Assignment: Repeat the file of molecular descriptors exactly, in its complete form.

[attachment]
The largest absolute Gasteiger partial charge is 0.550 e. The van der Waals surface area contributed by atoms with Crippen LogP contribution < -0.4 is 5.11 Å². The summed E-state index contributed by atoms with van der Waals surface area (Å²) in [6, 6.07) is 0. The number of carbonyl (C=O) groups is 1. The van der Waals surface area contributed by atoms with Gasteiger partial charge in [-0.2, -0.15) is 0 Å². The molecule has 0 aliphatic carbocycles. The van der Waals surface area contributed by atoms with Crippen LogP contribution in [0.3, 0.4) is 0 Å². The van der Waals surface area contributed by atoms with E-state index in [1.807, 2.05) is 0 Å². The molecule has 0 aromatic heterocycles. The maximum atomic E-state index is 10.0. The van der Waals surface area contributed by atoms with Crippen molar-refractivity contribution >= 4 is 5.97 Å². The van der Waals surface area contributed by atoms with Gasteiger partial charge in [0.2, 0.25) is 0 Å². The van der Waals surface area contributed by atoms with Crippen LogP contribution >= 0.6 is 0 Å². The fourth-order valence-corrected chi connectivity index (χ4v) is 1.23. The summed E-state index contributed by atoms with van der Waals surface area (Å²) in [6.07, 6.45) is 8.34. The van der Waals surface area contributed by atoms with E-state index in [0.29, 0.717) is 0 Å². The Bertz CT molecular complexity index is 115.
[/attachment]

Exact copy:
The largest absolute Gasteiger partial charge is 0.550 e. The van der Waals surface area contributed by atoms with Crippen LogP contribution < -0.4 is 5.11 Å². The summed E-state index contributed by atoms with van der Waals surface area (Å²) in [6, 6.07) is 0. The number of carbonyl (C=O) groups is 1. The van der Waals surface area contributed by atoms with Gasteiger partial charge in [-0.2, -0.15) is 0 Å². The molecule has 0 aliphatic carbocycles. The van der Waals surface area contributed by atoms with Crippen LogP contribution in [0.3, 0.4) is 0 Å². The van der Waals surface area contributed by atoms with E-state index in [1.807, 2.05) is 0 Å². The molecule has 0 aromatic heterocycles. The maximum atomic E-state index is 10.0. The van der Waals surface area contributed by atoms with Crippen molar-refractivity contribution >= 4 is 5.97 Å². The van der Waals surface area contributed by atoms with Gasteiger partial charge in [0.2, 0.25) is 0 Å². The van der Waals surface area contributed by atoms with Crippen LogP contribution >= 0.6 is 0 Å². The fourth-order valence-corrected chi connectivity index (χ4v) is 1.23. The summed E-state index contributed by atoms with van der Waals surface area (Å²) in [6.07, 6.45) is 8.34. The van der Waals surface area contributed by atoms with E-state index in [0.29, 0.717) is 0 Å². The Bertz CT molecular complexity index is 115.